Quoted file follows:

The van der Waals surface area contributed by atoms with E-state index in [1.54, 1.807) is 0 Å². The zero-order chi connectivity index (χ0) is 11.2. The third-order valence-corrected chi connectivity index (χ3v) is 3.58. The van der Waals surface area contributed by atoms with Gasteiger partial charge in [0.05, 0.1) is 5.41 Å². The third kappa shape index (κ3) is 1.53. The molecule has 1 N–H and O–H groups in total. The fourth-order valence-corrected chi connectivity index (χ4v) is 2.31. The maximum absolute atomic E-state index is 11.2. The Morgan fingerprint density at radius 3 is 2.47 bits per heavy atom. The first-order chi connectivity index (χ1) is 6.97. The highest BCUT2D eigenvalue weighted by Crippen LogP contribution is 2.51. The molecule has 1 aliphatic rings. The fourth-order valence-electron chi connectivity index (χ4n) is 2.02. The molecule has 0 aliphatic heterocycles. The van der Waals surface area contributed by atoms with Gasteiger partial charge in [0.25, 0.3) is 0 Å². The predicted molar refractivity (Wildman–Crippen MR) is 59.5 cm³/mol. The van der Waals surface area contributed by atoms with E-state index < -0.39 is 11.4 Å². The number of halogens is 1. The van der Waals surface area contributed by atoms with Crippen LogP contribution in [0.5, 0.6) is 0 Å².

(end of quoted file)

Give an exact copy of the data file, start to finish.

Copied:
The van der Waals surface area contributed by atoms with E-state index in [1.54, 1.807) is 0 Å². The zero-order chi connectivity index (χ0) is 11.2. The third-order valence-corrected chi connectivity index (χ3v) is 3.58. The van der Waals surface area contributed by atoms with Gasteiger partial charge in [0.05, 0.1) is 5.41 Å². The third kappa shape index (κ3) is 1.53. The molecule has 1 N–H and O–H groups in total. The fourth-order valence-corrected chi connectivity index (χ4v) is 2.31. The maximum absolute atomic E-state index is 11.2. The Morgan fingerprint density at radius 3 is 2.47 bits per heavy atom. The first-order chi connectivity index (χ1) is 6.97. The highest BCUT2D eigenvalue weighted by Crippen LogP contribution is 2.51. The molecule has 1 aliphatic rings. The fourth-order valence-electron chi connectivity index (χ4n) is 2.02. The molecule has 0 aliphatic heterocycles. The van der Waals surface area contributed by atoms with Gasteiger partial charge in [0.25, 0.3) is 0 Å². The predicted molar refractivity (Wildman–Crippen MR) is 59.5 cm³/mol. The van der Waals surface area contributed by atoms with E-state index < -0.39 is 11.4 Å². The number of halogens is 1. The van der Waals surface area contributed by atoms with Crippen LogP contribution in [0.5, 0.6) is 0 Å².